Was Richard II a precocious tyrant? (I)

  • Created by: Alasdair
  • Created on: 31-05-18 12:35
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  • Was Richard II a precocious tyrant?
    • The Art of Kingship Richard II, 1377-1399 (according to Caroline Barron)
    • Violent, angry and unpredictable
      • In 1383, heard of faulures of Bishop Dispenser's expedition to Flanders
        • Rushed southwards to lead an army across the Channel, only to abandon idea a few hours later
      • In 1385
        • Had to be physically restrained from running his sword through distinguished Archbishop of Canterbury, William Courteney
          • Archbishop had remonstrated with him about violent activities of hotheads in his court
    • Anthony Tuck
      • Demonstrated Richard's adolescent distribution of patronage, most important of all tools at disposal of medieval kings, was capricious and ill judged
        • he made enemies needlessly and promoted those who could him comparatively little support
    • When Richard was 20, independence of royal household received a parliamentary check
      • In 1385, Parliament had attempted to control what it saw as extravagance of royal household by imposing certain conditions and restraints on royal spending
        • Richard and his household servants ignored restraints
          • So when Parliament was again summoned in 1386, both Lords and Commons assembled in truculent mood
            • led by Richard's uncle, Thomas, Duke of Gloucester and powerful Bishop of Ely, Thomas Arundel, the Lords and Commons attempted to impeach Chancellor Michael de la Pole
    • Impeachment of Michael de la Pole
      • To thwart impeachment, Richard stayed away from Parliament
        • since in absence of King, Chancellor was in loco regis, he could not be impeached
      • Finally, Gloucester and Arundel led deputation to Richard who was staying at Eltham Palace and demanded de la Pole should be removed from office
        • Richard angrily retorted he would not remove meanest scullion from his kitchen at their request
      • Richard's retort roused Gloucester to remind Richard of fate of Edward II and from this time onwards spectre of earlier deposition casts shadow over events of Richard's reign
        • Edward II was forced to relinquish throne after his regime alienated his subjects
      • After being reminded of Edward II
        • At Eltham in 1386 threat served its purpose:
          • Richard came to Parliament, Michael de la Pole was successfully impeached and deprived of office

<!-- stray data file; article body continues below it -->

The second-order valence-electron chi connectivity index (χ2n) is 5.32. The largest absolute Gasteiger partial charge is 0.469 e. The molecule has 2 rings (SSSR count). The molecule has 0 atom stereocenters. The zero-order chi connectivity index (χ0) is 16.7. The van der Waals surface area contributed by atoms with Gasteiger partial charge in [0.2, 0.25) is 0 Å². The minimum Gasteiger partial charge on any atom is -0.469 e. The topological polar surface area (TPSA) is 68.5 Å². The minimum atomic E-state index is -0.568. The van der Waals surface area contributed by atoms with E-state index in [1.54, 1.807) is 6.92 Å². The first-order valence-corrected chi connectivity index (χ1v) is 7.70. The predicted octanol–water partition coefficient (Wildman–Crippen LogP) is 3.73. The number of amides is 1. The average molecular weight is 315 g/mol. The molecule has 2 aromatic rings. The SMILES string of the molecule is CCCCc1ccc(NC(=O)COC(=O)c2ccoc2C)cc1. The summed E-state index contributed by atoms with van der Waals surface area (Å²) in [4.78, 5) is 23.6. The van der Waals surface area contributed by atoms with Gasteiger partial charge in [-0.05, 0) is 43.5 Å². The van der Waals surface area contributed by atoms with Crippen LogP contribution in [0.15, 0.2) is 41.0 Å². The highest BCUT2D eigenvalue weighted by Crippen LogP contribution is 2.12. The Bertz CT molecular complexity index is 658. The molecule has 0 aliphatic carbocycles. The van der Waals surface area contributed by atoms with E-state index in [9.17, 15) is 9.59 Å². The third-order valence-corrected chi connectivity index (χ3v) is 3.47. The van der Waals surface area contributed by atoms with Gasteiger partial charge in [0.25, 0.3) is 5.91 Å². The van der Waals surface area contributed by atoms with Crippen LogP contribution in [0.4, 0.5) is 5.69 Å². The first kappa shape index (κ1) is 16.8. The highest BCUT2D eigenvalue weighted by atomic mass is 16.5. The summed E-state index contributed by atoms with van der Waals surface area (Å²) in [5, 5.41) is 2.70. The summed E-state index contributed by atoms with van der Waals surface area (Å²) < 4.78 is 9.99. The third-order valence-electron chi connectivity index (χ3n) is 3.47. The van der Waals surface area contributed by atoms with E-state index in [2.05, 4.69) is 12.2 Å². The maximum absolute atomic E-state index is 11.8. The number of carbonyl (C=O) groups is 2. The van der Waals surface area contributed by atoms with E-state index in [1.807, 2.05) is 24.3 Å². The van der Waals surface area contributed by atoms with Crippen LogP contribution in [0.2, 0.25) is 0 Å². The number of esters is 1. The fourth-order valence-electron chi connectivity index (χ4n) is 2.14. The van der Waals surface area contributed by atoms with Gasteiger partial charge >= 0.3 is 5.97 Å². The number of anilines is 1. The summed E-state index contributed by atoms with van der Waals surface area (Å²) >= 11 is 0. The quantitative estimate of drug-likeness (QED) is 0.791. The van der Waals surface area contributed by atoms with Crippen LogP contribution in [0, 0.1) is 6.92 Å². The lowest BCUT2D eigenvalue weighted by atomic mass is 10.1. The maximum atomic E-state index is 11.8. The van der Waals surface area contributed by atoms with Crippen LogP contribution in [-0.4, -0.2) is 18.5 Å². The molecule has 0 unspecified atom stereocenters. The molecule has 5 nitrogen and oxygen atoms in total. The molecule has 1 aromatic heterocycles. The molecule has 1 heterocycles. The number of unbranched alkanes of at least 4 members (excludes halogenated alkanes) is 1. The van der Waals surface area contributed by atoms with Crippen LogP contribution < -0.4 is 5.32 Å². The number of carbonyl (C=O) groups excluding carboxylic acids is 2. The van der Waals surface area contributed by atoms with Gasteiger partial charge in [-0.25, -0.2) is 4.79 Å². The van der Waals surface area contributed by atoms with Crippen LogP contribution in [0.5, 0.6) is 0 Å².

• After impeachment, Parliament imposed upon King a commission  of eleven men who, together wit officers of state, would in effect, control spending and patronage of Crown for next year
      • Richard felt check upon freedom very acutely
        • Decided to pursue policy of non-co-operation with new commission
    • Policy of non-co-operation with new commission
      • deliberately ignored it and while commission did its work at Westminster, Richard travelled (as one chronicle wrote 'gyrated') around country, staying at abbeys and royal castles, particularly in North
    • Richard doing more than ignoring and obstructing commission
      • 1386 had brought Richard to his senses and he was not merely content to ignore and obstruct commission
      • Richard was determined to attack assumptions and attitudes which had made it possible for such a curb in royal autonomy to be imposed
      • Richard decided to question legality of commission and of acts of Parliament which had imposed it, and for support he turned to judiciary
        • Two chief justices, Sir Robert Belknap and Sir Robert Tresilian ruled it was prerogative of King to summon and dismiss Parliament and so controls its business
          • No convincing evidence they were coerced
          • Royal ministers, in judges' opinion could not be impeached without King's consent, against his will, a commission in effect which usurped royal powers
            • Those who perpetuated, or urged such actions should be punished as traitors
      • Probable Richard intended to keep judges' answers to questions secret
        • a weapon to be used when need arose
        • Such secrecy was to become a common feature of Richard's policy in later years
    • Dealings with opposition after receiving judges' answers
      • News of judge's questions leaked out and those hwo had been ringleaders in Parliament of 1386 (Arundel, Gloucester, Warwick) decided to act before they could be acted against
        • Feared accusations of treason
      • Oppostion launched appeal of treason against five of Richard's closest supports, including Micheal de la Pole and Robert de Vere
      • Richard astutely accepted appeal  but moved it from  Court of Chivalry to Court of Parliament (highest court in land) in February 1388
        • Gloucester presided over Court of Chivalry
          • Would make it easier for opposition to get verdict in their favour
        • In Parliament, Richard could hope for less prejudiced hearing
          • Difficult for Appellants to secure convictions in Parliament against de la Pole and the others
      • De Vere was allowed to escape from confinement in whcih he was supposed to be awaiting opening of Parliament
        • travelled North to Cheshire to call King's retinue to arms
          • Overthrowing opposition by force proved unsuccessful leaving Richard in vulnerable situation
            • De Vere, whilst leading Retinue south, encountered retinues of Glocuester, Arundel and Warwick joined by Thomas Mowbray, Earl of Norfolk, and Henry Bolingbroke
              • De Vere and King's troops were scattered at Radcot Bridge in Oxfordshire on 15th Dec 1387
                • Richard retreated to Tower of London

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